He won’t know which ones are getting bombarded with more than help from older siblings and parents, like excessive scaffolding on a building project on a sandy site. When the scaffolding gets taken away, there will be trouble if the builders haven’t drilled down to establish a strong foundation. He won’t really be able to recognize those students with shaky foundations who are getting disproportionate help on their online work.

For me, my insights are scattered. I have learned new things about my students since they started learning at home. Other insights on the more important human levels, I’ve sadly lost touch.

I have seen a whole spectrum of abilities and successes coming through in all these areas of remote learning:

  • Timeliness of turning in assignments
  • Engagement in opportunities afforded
  • Excellence in work produced
  • Understanding instructions
  • Creativity
  • Going above and beyond
  • Willingness to ignore lessons entirely

One of my big takeaways is that success in remote learning was not predictable at all based on their effort and the work they were doing in the classroom. Of course, some students were not a surprise. They were very similar to the students I had in person in the grade 5 classroom. However, there were many children who ended up on opposite ends of the spectrum of abilities and successes. These students learned and engaged on very different levels than they did in person–some rose to the occasion, others foundered.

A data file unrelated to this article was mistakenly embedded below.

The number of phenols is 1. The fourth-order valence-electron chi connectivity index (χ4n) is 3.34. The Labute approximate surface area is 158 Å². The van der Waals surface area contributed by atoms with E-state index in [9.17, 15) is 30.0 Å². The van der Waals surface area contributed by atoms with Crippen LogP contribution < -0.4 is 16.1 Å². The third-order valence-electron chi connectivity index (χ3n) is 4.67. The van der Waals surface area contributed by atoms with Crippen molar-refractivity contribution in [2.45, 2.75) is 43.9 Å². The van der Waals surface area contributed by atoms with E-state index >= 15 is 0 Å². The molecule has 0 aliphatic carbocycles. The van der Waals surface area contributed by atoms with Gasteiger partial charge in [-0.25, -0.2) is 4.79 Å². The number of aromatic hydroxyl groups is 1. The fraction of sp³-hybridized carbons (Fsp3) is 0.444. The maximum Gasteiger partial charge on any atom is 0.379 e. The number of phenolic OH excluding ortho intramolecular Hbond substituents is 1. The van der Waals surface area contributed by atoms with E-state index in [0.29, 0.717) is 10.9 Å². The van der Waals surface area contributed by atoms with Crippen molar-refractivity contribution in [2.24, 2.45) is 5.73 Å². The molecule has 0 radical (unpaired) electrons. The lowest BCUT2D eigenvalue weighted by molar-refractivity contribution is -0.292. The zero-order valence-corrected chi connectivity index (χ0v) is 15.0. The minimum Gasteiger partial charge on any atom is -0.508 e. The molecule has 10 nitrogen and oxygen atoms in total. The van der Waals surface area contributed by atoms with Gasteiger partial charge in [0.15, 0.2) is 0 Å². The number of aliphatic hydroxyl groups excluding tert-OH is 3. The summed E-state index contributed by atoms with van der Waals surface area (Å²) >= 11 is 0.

I have learned insights about myself too. For instance, in how difficult one-way communication is. I would think I explained something one way on my video instructions until I saw  the assignments they turned in and say a big “Oops!” I missed being in the classroom, able to say, “Wait a minute! Let me explain this a different way before you continue.” I’ll save more on insights into myself for another post.

Perhaps the greatest insight I’ve learned is that children are complicated and full of different ways of being. We perhaps don’t know them as well as we think we do when we are with them for just a few hours a day. They are each valuable and multifaceted gems reflecting some light in school, but we don’t get to know them fully and see all their sides.

However, one thing I do know, it is certainly better to meet my students every day and get to see, know and experience their glinting brilliance in real life than remotely.


New Second Edition

This happened recently. The release date came and passed without anyone on the production staff or us knowing or paying attention. (Our insidious and disruptive enemy gets the blame.)

Second Edition of Genius Hour Guidebook
Click on the book image to buy at a discount at Routledge.

Read Chapter 1 in the Kindle preview.

This sweet graphic was made by Valentina Gonzalez (@ValentinaESL)

Day 28 Slice of Life – Skyline

It was just a week ago that we took our last walk outside. There is a large park area near the bay. I took this 180skyline photo last Friday. Today I was missing this lovely walking spot.

Now, we stay at home, with a curfew from 6 p.m. to 5 a.m. During the day, we are supposed to stay inside unless there is an urgent reason to go out.

Both of our daughters and their husbands are in similar situations–with shelter in place orders in their states.

I hope the majority of people can and will stay home and stay safe so the hospitals won’t have to become overwhelmed.

God be with all those who have to work, especially those in the medical field, grocers and delivery people.